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Re: [libreplanet-discuss] Potential of the Sleepycat License

From: Ian Kelling
Subject: Re: [libreplanet-discuss] Potential of the Sleepycat License
Date: Sat, 15 Apr 2017 16:48:52 -0700
User-agent: mu4e 0.9.19; emacs 26.0.50

Nicolás A. Ortega <address@hidden> writes:

> I've tried having this discussion on #fsf and #gnu, and I think that
> this license has the potential to be a great software license,
> especially for libraries.
> To my understanding the Sleepycat License[0] is a copyleft license in
> which all derivatives of the work must be licensed likewise (under the
> Sleepycat license) and works that use a project under this license must
> disclose source code.
> There are, however a couple problems with this license, the first one
> (as you most likely have noticed while reading the above) is that
> disclosure of source code does not mean free software, and secondly is
> the issue that the license uses very specific terminology referring to
> the BerkleyDB (the software that uses this license) and refers mostly to
> DB software. Given, disclosure of source code is better (imo) than the
> LGPL since it forces the disclosure of the sources (while LGPL only does
> so in the case of static linking if there is no exception), and still
> gives more freedom for the programmer to choose a license unlike one of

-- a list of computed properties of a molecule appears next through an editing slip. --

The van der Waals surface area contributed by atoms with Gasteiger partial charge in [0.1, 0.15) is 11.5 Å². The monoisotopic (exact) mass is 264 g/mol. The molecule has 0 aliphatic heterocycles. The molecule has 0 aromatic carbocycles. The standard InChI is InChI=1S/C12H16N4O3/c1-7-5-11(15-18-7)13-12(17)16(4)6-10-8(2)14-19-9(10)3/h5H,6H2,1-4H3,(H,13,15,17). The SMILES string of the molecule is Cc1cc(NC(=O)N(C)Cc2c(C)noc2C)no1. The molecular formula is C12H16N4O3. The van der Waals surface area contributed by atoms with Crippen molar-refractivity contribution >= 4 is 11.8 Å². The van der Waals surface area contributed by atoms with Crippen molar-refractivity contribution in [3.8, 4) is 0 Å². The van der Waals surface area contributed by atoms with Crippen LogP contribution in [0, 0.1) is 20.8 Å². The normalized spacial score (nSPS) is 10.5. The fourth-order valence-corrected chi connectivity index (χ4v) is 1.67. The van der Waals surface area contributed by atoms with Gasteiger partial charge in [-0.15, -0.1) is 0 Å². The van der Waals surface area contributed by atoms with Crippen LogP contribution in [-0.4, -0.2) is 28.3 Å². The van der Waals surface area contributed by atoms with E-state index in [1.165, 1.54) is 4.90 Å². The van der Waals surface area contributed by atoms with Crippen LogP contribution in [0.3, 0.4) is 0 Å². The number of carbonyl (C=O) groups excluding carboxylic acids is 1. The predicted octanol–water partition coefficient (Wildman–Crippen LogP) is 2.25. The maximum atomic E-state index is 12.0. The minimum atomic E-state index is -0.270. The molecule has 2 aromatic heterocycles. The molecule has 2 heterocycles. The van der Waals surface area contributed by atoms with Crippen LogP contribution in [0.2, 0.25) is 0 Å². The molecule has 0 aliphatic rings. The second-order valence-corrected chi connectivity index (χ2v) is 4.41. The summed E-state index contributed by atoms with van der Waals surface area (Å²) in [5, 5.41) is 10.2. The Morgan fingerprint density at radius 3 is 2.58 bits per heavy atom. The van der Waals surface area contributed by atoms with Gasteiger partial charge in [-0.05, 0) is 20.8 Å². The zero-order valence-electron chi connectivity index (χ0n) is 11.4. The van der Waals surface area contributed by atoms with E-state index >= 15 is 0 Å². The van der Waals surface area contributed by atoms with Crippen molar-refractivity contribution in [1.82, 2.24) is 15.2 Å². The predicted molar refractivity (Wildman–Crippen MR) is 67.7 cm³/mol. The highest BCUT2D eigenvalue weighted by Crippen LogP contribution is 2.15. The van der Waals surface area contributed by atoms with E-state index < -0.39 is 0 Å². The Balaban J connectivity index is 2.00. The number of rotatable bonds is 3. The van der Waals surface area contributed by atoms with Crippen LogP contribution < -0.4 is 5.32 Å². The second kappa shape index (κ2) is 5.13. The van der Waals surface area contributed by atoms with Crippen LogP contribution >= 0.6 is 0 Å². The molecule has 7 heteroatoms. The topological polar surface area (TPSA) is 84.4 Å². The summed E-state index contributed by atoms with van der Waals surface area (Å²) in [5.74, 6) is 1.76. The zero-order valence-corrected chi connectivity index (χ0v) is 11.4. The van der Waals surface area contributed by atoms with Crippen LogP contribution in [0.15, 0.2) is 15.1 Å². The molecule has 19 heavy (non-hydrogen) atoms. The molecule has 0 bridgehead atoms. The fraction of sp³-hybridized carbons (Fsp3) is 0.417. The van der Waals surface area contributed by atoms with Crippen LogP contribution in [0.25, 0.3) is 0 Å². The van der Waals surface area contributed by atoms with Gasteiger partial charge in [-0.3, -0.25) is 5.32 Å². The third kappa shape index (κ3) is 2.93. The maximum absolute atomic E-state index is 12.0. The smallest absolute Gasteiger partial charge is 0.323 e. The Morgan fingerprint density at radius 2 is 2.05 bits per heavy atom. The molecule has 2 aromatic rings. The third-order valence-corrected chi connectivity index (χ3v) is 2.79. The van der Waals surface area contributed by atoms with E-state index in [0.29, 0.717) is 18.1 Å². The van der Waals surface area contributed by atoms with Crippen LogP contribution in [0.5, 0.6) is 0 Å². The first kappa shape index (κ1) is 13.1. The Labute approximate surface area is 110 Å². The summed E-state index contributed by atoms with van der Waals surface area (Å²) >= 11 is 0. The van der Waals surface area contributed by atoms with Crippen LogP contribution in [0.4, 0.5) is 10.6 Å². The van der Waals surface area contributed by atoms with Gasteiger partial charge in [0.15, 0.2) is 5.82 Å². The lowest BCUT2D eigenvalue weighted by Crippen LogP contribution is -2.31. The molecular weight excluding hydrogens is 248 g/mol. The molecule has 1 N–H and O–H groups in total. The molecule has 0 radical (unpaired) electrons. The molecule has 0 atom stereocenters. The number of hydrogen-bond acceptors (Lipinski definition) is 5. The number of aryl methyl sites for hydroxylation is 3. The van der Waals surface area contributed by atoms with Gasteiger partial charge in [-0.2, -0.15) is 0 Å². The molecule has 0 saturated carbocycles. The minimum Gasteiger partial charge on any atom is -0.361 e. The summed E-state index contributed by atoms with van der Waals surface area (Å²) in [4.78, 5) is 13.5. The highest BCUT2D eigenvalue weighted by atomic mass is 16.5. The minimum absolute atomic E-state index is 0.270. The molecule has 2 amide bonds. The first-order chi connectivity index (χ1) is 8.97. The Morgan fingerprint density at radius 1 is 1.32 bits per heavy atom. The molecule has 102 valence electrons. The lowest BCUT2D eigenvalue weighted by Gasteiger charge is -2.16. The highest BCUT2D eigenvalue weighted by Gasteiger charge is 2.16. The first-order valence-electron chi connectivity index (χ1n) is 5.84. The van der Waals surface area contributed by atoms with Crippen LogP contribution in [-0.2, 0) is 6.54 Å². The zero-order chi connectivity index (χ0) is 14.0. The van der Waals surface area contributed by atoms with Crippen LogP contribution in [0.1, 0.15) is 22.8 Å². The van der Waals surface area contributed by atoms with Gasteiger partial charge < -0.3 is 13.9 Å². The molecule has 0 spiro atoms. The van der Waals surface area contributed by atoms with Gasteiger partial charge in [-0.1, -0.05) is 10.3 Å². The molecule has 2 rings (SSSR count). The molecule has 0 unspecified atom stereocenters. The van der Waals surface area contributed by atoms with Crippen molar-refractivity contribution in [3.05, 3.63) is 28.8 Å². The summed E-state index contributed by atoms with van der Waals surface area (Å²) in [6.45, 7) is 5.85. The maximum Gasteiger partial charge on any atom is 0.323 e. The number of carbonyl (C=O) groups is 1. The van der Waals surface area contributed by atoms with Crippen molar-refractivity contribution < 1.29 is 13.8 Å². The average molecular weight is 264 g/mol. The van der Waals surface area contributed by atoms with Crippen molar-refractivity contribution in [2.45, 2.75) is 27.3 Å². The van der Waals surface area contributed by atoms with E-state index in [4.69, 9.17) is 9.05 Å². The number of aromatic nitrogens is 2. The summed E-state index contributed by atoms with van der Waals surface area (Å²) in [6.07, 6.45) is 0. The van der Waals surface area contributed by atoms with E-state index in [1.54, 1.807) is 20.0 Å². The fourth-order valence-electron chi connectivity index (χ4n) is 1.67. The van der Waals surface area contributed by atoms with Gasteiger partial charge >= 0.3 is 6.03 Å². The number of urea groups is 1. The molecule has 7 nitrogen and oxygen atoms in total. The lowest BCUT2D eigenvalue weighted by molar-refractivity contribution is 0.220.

> the GPL licenses (despite how much I love them).
> However, if we can find people with the knowledge to write/modify
> licenses ('cause I for sure will not be able to do that) then I think
> that this license could be modified to fix those two problems (for
> example, instead of requiring that code be disclosed, all 4 freedoms
> could be required).
> I am not an expert in licensing, which is why I brought this up here.
> Hopefully someone here has the ability, time, and will to do this (if it
> is possible). (^_^)
> [0]

A modification can't "improve" the license, because any modification
simply makes a new license.  This can be mitigated if the old license
has an automatic upgrade provision, but sleepycat doesn't. A new license
comes with significant downsides, see Without some
specific compelling reason an existing license wouldn't work, it's
better not to write a new license. I'm glad you are thinking about
giving people freedom, unfortunately, I don't think this is a good way
to do it.

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